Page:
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How delayed monsoon impacts India’s economic revival

Monsoon, a season which each and every one of us loves, has been not so fair with us this year. During monsoon, every moment feels precious, with rain falling all the time. Not just this, monsoon is very very important for our country due to one major reason, crops. A huge population depends on agriculture to sustain their livelihood, and this huge crop production is used to cater for the large population of the country.

Moreover, the surplus is exported to other countries. India is the top exporter of many fruits and vegetables to the world, all thanks to the country’s huge productivity. However, with the delayed monsoon of this year, the productivity of crops is in danger. Through this article, we will learn every single detail about this problem.

Why is monsoon important? 

Monsoons single handed contribute to 70% of the total rainfall of the country and therefore leads to determining the yield of rice, oil seeds, wheat, sugarcane and much more. Monsoon rains replenish groundwater and reservoirs too, leading to better irrigation and hydropower output. A large number of people depend on agriculture, and therefore good monsoon becomes a necessity for our country. However, the current situation is quite frightening.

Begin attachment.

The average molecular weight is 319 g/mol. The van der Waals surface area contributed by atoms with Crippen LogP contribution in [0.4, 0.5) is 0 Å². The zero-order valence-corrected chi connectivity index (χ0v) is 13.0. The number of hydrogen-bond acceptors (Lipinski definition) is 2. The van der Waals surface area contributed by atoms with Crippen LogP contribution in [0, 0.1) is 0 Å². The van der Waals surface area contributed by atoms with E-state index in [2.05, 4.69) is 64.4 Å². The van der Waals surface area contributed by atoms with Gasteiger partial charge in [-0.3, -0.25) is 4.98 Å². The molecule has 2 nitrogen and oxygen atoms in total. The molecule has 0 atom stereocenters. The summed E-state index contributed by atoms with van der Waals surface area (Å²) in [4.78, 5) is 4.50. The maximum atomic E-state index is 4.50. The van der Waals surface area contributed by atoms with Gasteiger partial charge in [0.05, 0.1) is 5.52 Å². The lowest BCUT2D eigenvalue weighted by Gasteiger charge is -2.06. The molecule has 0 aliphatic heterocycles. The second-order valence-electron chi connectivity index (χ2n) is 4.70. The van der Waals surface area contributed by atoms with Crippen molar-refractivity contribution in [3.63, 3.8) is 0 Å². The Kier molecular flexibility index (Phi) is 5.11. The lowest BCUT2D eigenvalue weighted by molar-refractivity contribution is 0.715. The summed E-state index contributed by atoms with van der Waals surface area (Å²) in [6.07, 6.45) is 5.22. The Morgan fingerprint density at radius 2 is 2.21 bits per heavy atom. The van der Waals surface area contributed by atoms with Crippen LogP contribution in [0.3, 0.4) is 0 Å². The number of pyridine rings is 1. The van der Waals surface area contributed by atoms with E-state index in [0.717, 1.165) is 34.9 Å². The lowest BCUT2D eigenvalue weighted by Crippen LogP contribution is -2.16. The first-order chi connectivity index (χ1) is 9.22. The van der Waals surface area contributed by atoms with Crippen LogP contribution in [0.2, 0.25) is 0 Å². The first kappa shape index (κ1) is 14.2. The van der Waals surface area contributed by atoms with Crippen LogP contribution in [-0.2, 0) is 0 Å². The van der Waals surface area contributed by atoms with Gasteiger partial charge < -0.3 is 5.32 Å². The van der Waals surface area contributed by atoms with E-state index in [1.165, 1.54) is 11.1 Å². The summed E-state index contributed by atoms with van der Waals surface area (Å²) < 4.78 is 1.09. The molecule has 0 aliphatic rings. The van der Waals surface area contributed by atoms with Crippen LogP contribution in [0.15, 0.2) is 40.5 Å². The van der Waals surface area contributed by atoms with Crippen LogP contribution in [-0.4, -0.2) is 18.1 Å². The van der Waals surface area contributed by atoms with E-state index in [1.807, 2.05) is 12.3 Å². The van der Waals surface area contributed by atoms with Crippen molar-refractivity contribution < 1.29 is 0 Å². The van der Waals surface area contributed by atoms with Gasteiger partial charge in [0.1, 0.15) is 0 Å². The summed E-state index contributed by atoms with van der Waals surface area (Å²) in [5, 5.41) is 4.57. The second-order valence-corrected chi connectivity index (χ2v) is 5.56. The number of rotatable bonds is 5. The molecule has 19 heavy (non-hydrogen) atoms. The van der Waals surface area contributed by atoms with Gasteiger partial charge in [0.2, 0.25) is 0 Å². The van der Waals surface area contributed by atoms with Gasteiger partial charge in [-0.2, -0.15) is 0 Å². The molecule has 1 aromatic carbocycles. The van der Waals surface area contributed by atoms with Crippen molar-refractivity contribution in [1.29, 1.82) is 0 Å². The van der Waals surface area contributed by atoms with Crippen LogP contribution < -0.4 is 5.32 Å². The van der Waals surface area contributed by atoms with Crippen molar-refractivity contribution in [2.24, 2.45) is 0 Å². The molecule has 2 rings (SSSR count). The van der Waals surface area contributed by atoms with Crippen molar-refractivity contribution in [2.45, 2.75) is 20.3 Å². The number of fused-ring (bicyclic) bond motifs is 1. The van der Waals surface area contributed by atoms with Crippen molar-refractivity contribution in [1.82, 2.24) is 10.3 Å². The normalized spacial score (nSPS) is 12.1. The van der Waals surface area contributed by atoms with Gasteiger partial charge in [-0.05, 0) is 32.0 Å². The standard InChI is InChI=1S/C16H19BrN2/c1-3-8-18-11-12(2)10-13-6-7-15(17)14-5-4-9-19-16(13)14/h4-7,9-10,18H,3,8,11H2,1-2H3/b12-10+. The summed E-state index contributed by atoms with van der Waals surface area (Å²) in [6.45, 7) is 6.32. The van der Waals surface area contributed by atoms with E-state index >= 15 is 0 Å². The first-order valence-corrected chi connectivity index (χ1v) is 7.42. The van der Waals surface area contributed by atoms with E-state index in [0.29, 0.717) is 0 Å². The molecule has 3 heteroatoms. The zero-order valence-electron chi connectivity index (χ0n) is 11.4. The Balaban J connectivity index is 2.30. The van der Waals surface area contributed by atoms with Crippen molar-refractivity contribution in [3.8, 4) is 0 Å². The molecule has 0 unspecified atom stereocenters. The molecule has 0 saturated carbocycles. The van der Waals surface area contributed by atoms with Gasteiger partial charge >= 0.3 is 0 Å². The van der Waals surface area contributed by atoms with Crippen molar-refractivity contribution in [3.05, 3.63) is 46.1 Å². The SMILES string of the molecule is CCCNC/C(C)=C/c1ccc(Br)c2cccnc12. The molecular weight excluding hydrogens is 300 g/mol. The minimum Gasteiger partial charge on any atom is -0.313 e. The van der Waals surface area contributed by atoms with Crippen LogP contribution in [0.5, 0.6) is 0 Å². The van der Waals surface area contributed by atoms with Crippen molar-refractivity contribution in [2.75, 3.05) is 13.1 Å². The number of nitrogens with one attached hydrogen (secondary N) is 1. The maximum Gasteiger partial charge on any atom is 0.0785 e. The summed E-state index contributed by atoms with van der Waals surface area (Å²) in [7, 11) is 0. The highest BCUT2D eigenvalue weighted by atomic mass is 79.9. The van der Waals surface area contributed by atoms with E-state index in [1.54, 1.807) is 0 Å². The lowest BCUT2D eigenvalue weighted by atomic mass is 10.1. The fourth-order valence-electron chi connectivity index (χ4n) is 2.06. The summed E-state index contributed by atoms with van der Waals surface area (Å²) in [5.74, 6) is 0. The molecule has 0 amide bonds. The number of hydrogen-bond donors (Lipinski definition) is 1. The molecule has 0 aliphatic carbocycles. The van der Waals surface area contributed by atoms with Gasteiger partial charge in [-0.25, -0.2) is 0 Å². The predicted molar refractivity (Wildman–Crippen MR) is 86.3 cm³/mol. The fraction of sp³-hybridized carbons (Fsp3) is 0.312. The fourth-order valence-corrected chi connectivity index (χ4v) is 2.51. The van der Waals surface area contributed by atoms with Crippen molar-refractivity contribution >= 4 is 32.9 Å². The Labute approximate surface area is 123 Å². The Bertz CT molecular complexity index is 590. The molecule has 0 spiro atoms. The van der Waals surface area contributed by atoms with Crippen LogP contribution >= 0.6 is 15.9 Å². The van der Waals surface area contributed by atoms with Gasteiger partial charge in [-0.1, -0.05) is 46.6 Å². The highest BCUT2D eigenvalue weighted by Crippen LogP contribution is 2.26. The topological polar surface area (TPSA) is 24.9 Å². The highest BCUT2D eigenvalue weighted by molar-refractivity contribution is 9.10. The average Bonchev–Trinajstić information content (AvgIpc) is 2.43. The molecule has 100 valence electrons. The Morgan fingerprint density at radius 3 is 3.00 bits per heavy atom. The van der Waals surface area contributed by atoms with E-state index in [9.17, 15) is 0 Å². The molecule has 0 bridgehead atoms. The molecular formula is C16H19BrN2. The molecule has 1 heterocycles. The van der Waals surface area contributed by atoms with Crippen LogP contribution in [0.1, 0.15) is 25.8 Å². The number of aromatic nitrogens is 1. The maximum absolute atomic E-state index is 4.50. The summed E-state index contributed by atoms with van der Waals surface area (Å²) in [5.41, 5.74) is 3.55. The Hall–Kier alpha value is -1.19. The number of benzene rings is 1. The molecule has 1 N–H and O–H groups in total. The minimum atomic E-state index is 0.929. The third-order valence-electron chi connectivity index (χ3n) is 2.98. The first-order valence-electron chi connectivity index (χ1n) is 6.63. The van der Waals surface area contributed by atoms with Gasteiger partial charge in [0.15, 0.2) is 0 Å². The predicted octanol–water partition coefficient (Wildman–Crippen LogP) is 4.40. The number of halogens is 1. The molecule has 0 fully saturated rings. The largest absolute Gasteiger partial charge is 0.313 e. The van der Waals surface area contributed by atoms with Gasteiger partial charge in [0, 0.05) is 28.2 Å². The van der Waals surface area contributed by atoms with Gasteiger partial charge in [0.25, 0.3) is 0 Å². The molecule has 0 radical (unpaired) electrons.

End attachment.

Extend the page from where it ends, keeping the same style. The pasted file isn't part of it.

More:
What is happening currently? 

The monsoon of this year is delayed and is acting as a major threat to the country. The country’s economy has already sufferer a lot due to the pandemic and now the delayed monsoon is threatening the revival of the economy. The delayed monsoon has hampered India’s vast agricultural sector. The direct impact of this delay is faced by the farmers. The farmers of fertile northern and central states like Punjab, Haryana and several parts of Madhya Pradesh are filled with tension.

They are anxiously waiting for the arrival of monsoon rains in order to cultivate their crops. The crops which were planted a few weeks back are withering due to the non availability of rain and therefore the farmer’s investments are in threat. The current condition of the crops is very bad. Kedar Sirohi, a leader of the Aam Kisan Union said in an interview that the current condition of the crops is like they are on hospital ventilators due to lack of monsoon.Monsoon